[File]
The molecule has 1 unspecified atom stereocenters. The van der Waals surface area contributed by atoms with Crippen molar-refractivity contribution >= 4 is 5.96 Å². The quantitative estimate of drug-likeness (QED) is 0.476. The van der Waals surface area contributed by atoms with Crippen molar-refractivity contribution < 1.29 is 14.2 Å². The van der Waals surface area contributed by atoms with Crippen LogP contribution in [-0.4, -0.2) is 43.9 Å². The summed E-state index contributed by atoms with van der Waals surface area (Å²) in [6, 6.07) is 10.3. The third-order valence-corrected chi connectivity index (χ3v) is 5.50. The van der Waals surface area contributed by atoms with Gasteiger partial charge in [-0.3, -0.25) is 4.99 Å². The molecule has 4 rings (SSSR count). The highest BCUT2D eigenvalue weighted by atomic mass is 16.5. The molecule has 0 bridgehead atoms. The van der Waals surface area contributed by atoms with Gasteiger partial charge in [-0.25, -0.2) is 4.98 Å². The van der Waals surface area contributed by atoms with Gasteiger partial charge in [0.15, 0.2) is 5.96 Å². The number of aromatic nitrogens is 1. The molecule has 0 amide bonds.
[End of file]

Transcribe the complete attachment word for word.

The molecule has 1 unspecified atom stereocenters. The van der Waals surface area contributed by atoms with Crippen molar-refractivity contribution >= 4 is 5.96 Å². The quantitative estimate of drug-likeness (QED) is 0.476. The van der Waals surface area contributed by atoms with Crippen molar-refractivity contribution < 1.29 is 14.2 Å². The van der Waals surface area contributed by atoms with Crippen LogP contribution in [-0.4, -0.2) is 43.9 Å². The summed E-state index contributed by atoms with van der Waals surface area (Å²) in [6, 6.07) is 10.3. The third-order valence-corrected chi connectivity index (χ3v) is 5.50. The van der Waals surface area contributed by atoms with Gasteiger partial charge in [-0.3, -0.25) is 4.99 Å². The molecule has 4 rings (SSSR count). The highest BCUT2D eigenvalue weighted by atomic mass is 16.5. The molecule has 0 bridgehead atoms. The van der Waals surface area contributed by atoms with Gasteiger partial charge in [-0.25, -0.2) is 4.98 Å². The van der Waals surface area contributed by atoms with Gasteiger partial charge in [0.15, 0.2) is 5.96 Å². The number of aromatic nitrogens is 1. The molecule has 0 amide bonds.